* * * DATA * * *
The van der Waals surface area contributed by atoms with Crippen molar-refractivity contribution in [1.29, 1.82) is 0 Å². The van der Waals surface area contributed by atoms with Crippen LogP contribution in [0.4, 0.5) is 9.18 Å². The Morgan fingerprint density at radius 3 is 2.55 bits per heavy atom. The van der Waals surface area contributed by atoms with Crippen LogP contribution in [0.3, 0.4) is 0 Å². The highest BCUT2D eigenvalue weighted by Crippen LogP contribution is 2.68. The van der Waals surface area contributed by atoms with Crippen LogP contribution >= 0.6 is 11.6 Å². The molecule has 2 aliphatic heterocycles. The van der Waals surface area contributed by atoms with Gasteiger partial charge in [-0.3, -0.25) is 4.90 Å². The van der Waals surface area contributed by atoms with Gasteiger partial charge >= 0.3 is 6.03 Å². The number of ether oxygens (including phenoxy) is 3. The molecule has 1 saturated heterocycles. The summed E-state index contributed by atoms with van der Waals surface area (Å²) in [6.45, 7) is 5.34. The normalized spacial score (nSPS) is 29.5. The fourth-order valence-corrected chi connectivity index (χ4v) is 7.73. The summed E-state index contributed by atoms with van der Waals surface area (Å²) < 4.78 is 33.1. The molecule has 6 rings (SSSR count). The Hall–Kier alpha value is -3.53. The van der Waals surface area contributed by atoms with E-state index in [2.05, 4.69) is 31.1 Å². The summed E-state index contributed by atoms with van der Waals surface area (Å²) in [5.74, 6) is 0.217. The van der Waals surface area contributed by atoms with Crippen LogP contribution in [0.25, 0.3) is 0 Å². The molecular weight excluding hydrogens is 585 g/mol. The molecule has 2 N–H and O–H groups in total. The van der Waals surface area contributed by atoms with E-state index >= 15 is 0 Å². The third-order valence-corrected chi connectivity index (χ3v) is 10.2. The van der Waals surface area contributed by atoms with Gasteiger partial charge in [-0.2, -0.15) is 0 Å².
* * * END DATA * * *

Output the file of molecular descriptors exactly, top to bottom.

The van der Waals surface area contributed by atoms with Crippen molar-refractivity contribution in [1.29, 1.82) is 0 Å². The van der Waals surface area contributed by atoms with Crippen LogP contribution in [0.4, 0.5) is 9.18 Å². The Morgan fingerprint density at radius 3 is 2.55 bits per heavy atom. The van der Waals surface area contributed by atoms with Crippen LogP contribution in [0.3, 0.4) is 0 Å². The highest BCUT2D eigenvalue weighted by Crippen LogP contribution is 2.68. The van der Waals surface area contributed by atoms with Crippen LogP contribution >= 0.6 is 11.6 Å². The molecule has 2 aliphatic heterocycles. The van der Waals surface area contributed by atoms with Gasteiger partial charge in [-0.3, -0.25) is 4.90 Å². The van der Waals surface area contributed by atoms with Gasteiger partial charge >= 0.3 is 6.03 Å². The number of ether oxygens (including phenoxy) is 3. The molecule has 1 saturated heterocycles. The summed E-state index contributed by atoms with van der Waals surface area (Å²) in [6.45, 7) is 5.34. The normalized spacial score (nSPS) is 29.5. The fourth-order valence-corrected chi connectivity index (χ4v) is 7.73. The summed E-state index contributed by atoms with van der Waals surface area (Å²) < 4.78 is 33.1. The molecule has 6 rings (SSSR count). The Hall–Kier alpha value is -3.53. The van der Waals surface area contributed by atoms with E-state index in [2.05, 4.69) is 31.1 Å². The summed E-state index contributed by atoms with van der Waals surface area (Å²) in [5.74, 6) is 0.217. The van der Waals surface area contributed by atoms with Crippen LogP contribution in [0.25, 0.3) is 0 Å². The molecular weight excluding hydrogens is 585 g/mol. The molecule has 2 N–H and O–H groups in total. The van der Waals surface area contributed by atoms with E-state index >= 15 is 0 Å². The third-order valence-corrected chi connectivity index (χ3v) is 10.2. The van der Waals surface area contributed by atoms with Gasteiger partial charge in [-0.2, -0.15) is 0 Å².